Fossum v. Fossum

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374 N.W.2d 100 (1985)

Douglas Paul FOSSUM, Plaintiff and Appellant, v. Cindy FOSSUM, Defendant and Appellee.

Nos. 14799, 14815.

Supreme Court of South Dakota.

Submitted on Briefs May 22, 1985.

Decided September 4, 1985.

*101 Steven J. Bucher of Miller & Bucher, Plankinton, for plaintiff and appellant.

Thomas J. Farrell of Pruitt, Matthews & Muilenburg, Sioux Falls, for defendant and appellee.

WOLLMAN, Justice.

This is an appeal from a judgment and decree of divorce and from an order denying a motion for modification of child support obligations. We reverse and remand.

Appellant, Douglas Paul Fossum (husband), commenced an action for divorce against appellee, Cindy Fossum (wife), in early January of 1984. The case was brought on for trial on July 10, 1984. The court tentatively ruled from the bench that it would award child support payments to wife in the amount of $225.00 for the two children that had been born to the marriage. The trial court indicated that before making the award final it wished to have information regarding the effect the award would have upon wife's aid to dependent children payments. Counsel for the parties stipulated that a letter would be obtained explaining the effect of such an award on those payments. The parties waived the entry of findings of fact and conclusions of law. Pursuant to their stipulation, the parties submitted to the court a letter regarding the effect of the child support award upon the monthly ADC payments. Counsel for wife also submitted to the court, although the record does not reveal that a copy was submitted to husband's counsel, a letter indicating that wife had obtained employment in Sioux Falls subsequent to the trial.

The trial court signed the judgment and decree of divorce on September 29, 1984. Notice of entry was given to husband on October 13, 1984. The judgment provided that husband pay child support to wife in the amount of $125.00 per child for each of the two children. The judgment also provided that on April 1, 1985, the child support payments would be increased to $200.00 per month per child.

On November 2, 1984, husband served what he denominated as a motion for new trial seeking, inter alia, relief from the judgment under SDCL 15-6-60(b), contending that he was not aware of the fact that wife had obtained employment until after the time for making a motion for new trial had expired.

The trial court treated the motion as one for modification of the child support provisions of the divorce decree and then entered an order denying the motion.

Husband contends that the trial court abused its discretion in awarding child support in the amount of $250.00 per month inasmuch as at time of trial husband's monthly net income totaled only $821.66, out of which he was required to support his child from a previous marriage. Husband contends that the trial court compounded this error by providing that the child support payments should automatically increase to $400.00 per month on April 1, 1985.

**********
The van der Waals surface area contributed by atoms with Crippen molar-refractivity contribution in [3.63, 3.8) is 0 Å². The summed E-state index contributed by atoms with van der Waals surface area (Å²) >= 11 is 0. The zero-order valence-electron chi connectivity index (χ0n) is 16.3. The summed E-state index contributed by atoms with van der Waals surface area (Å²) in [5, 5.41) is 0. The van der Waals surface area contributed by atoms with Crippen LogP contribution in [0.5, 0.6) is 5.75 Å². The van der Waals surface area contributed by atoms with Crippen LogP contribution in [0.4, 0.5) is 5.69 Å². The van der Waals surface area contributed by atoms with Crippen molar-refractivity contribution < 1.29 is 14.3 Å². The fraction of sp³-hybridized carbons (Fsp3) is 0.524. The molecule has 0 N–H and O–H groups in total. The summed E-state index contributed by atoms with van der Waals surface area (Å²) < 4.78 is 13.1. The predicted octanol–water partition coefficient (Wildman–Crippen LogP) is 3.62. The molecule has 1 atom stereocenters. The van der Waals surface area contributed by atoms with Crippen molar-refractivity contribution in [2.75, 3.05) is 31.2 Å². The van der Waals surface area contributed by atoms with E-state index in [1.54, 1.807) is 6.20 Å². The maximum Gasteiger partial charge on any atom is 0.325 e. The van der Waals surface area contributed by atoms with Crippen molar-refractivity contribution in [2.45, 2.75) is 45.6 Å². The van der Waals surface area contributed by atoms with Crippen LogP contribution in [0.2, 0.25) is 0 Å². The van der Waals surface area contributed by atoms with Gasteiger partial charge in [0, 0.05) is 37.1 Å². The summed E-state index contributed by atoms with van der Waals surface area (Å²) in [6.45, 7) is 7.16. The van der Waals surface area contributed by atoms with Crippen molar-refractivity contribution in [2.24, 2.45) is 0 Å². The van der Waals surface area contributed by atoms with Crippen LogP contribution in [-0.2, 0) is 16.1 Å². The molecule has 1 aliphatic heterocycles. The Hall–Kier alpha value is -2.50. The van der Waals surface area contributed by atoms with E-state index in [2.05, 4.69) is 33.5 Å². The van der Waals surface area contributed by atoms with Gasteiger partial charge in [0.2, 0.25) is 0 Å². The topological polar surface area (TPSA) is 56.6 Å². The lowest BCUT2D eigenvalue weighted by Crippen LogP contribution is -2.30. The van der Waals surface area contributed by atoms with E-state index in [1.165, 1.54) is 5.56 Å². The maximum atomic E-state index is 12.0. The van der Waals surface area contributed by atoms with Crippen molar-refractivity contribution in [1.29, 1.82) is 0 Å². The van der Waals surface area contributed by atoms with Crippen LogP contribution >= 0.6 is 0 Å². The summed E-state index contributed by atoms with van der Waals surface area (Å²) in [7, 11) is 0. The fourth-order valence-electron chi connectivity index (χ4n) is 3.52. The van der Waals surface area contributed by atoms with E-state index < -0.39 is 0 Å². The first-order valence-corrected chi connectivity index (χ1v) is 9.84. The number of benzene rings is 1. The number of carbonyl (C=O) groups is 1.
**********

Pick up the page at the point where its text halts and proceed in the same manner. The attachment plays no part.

Although we do not agree that the trial court abused its discretion in fixing the initial amount of child support, we conclude that it erred in providing that the payments should automatically increase to a total of $400.00 per month on April 1, 1985. The trial court based the latter decision upon husband's trial testimony that certain of his debts would be paid by that date.

We have indicated our disapproval of prospective child support increases based upon a parent's anticipated increased earnings. Hood v. Hood, 335 N.W.2d 349 (S.D.1983); Karim v. Karim, 290 N.W.2d 479 (S.D.1980). The same considerations apply in the instant case. Child support should be based upon the needs of the child or children and awarded on the basis of the supporting parent's reasonably determinable income. Accordingly, we conclude that the trial court should on remand determine the amount of support based upon the *102 husband's present ability to pay and the children's present needs.

In accordance with our decision in Malcolm v. Malcolm, 365 N.W.2d 863 (S.D. 1985) the parties have submitted motions, supported by itemized statements, for attorney fees on appeal. In view of the nature of our holding, we deny the motions.

In # 14799, the appeal from the judgment, that portion of the judgment which orders the child support payments to be increased to a total of $400.00 per month effective April 1, 1985, is reversed. In # 14815, the appeal from the order denying the motion for modification of child support, the order is reversed. The case is remanded to the circuit court with directions to modify the decree of divorce in accordance with the views set forth in this opinion.

All the Justices concur.

WUEST, Circuit Judge, Acting as Supreme Court Justice, participating.